A new poll by The Washington Post and the Kaiser Family Foundation found that black women are among the most religious groups in the U.S., and rely on God the most in times of trouble.
The poll asked four different groups – black men, black women, white men and white women – to respond to certain religious and lifestyle questions, and found that black women were more prone to cite religion as very important in their lives.
On the question of "How important is living a religious life to you personally?" 74 percent of black women said that it was very important. That number – compared to 57 percent of white women, 70 percent of black men, and 43 percent of white men – suggests that as a whole, black people are more likely to take religious life much more seriously than white people.
Similar numbers were revealed when respondents were asked how much of a role God or faith plays when they are trying to get through tough times in life – 86 percent of black women said it was very important, compared to 66 percent of white women, 79 percent of black men, and only 51 percent of white men, who turned out to be the least religious group among the respondents to the poll.
When asked about lifestyle questions, the religiosity of each group also reflected how satisfied they are in life.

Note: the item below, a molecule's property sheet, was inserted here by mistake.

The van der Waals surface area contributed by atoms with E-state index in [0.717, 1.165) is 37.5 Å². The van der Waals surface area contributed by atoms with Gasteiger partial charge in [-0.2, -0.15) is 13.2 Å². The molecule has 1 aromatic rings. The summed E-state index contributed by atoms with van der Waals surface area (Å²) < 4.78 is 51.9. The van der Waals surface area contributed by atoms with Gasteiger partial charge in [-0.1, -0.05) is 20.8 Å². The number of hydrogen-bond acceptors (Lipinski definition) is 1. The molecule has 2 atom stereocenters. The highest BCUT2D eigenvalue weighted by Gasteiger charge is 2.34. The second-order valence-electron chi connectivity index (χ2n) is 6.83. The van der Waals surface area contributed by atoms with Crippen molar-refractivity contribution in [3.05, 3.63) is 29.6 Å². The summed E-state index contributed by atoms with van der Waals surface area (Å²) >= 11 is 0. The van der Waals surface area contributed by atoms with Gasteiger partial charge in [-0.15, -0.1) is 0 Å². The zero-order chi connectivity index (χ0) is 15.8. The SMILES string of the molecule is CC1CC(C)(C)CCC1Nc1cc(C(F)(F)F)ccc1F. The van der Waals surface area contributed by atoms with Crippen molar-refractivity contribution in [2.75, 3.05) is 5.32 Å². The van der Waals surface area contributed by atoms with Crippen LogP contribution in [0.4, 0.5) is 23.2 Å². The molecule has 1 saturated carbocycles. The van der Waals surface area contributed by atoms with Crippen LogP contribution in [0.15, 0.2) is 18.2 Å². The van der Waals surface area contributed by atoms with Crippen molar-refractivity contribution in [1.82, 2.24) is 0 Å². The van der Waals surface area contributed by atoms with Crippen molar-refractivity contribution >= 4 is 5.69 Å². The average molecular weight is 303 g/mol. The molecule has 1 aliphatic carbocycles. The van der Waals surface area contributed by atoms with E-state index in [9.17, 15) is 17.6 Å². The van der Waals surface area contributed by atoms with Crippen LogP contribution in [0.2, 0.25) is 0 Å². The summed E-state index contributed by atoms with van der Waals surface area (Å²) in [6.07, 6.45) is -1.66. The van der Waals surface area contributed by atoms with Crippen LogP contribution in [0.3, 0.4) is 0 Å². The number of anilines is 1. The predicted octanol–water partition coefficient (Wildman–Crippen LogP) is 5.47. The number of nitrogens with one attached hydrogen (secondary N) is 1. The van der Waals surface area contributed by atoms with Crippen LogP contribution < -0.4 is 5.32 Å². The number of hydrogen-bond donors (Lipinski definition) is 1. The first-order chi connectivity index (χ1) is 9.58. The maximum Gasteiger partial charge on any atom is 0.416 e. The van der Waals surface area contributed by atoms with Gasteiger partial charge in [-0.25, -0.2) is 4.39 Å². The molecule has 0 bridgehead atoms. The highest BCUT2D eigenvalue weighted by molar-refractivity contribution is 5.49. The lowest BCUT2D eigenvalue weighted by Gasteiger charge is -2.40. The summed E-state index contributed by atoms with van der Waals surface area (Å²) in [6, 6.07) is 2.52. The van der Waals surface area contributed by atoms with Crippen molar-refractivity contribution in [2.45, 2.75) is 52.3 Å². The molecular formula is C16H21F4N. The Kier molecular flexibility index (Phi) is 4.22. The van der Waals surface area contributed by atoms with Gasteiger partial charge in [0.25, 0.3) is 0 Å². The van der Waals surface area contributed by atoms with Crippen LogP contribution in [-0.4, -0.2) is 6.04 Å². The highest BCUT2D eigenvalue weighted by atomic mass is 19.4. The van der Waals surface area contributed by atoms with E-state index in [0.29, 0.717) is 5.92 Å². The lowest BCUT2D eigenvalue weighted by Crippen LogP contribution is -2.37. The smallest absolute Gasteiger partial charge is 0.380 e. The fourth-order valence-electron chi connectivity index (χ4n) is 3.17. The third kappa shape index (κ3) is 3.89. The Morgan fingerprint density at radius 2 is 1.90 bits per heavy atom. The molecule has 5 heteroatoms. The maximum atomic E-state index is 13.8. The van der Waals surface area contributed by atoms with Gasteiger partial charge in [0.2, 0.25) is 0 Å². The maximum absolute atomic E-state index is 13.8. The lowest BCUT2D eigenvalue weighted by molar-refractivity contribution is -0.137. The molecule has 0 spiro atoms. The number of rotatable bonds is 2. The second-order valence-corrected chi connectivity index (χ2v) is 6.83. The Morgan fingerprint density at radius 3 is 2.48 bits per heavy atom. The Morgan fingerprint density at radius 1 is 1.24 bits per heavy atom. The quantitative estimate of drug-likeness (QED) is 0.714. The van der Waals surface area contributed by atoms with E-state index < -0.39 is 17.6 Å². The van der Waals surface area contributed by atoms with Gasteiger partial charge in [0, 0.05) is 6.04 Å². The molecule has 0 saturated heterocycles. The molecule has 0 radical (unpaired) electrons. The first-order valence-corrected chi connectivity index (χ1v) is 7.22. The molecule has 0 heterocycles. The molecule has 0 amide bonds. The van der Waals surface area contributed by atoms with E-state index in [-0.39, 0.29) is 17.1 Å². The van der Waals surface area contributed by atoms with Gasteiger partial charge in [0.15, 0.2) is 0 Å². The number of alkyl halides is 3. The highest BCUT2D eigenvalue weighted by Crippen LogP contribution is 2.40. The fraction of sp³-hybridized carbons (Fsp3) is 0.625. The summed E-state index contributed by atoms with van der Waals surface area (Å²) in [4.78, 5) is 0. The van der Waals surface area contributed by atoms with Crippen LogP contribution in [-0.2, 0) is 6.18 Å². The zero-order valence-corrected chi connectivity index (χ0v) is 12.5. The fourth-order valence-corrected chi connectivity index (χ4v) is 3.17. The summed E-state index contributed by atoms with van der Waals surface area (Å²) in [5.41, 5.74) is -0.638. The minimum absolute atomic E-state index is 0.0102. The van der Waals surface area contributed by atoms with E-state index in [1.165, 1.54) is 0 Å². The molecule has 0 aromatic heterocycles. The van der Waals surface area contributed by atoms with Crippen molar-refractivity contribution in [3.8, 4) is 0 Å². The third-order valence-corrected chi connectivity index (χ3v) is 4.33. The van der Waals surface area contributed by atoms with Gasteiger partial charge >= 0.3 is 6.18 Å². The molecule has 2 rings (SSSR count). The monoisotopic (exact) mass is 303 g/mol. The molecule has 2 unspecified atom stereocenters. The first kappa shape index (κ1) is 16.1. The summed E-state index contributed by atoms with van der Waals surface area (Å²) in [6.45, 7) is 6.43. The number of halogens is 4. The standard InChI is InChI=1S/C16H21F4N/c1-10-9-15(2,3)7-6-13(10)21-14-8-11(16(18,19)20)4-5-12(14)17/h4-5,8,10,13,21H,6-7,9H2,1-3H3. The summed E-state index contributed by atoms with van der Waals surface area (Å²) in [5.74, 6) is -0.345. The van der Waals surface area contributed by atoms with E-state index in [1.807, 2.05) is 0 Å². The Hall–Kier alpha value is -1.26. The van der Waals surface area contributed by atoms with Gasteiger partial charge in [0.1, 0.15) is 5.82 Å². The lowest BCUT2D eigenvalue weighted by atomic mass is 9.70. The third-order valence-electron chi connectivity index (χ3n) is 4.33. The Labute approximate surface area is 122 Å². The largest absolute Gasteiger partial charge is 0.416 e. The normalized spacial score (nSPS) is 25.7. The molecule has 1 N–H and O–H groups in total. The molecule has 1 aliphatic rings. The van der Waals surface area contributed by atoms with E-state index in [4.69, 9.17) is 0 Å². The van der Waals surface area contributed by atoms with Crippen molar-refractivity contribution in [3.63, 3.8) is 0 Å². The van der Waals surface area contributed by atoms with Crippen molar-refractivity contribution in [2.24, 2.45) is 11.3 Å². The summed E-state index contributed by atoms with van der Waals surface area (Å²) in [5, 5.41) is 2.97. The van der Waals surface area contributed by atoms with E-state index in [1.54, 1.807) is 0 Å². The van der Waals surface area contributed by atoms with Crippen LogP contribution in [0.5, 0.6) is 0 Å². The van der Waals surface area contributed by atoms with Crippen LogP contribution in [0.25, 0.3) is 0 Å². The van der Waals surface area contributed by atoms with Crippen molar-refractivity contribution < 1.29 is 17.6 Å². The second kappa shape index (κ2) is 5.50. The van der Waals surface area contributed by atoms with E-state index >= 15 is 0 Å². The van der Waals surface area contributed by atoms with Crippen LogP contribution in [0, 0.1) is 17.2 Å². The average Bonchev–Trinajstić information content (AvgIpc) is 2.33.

At 51 percent, black women were the most satisfied in their life than all other groups, although all four groups remained roughly near the 50-50 mark. Exactly 50 percent of white women were "very satisfied" with their life, compared to 46 percent of black men and 48 percent of white men.
The Washington Post suggested that cultural differences largely attribute to the faith divide among blacks and whites, noting that African-Americans' exposure to gospel music, summer Bible school and "all-day church on Sundays" was a shared experienced. It was also suggested that a devotion to faith and God "more strongly connect black men and women to their slave ancestors, who leaned on religious faith to help maintain their dignity in the face of discrimination and harsh and unjust treatment."
"Black women have been the most mistreated and scandalized in U.S. society and culture as they wrestle both individually and collectively with the triple jeopardy of racism, sexism and classism," said Stacey Floyd-Thomas, an associate professor of ethics and society at Vanderbilt University Divinity School. "If that is the case – and I believe it is – it is no wonder that black women, due to their experience of sexism, would seek out their faith as a way of finding relief, reprieve, resolution and redemption."
The Washington Post-Kaiser Family Foundation poll was done via telephone Oct. 6 to Nov. 2, 2011, among a random national sample of 1,936 adults.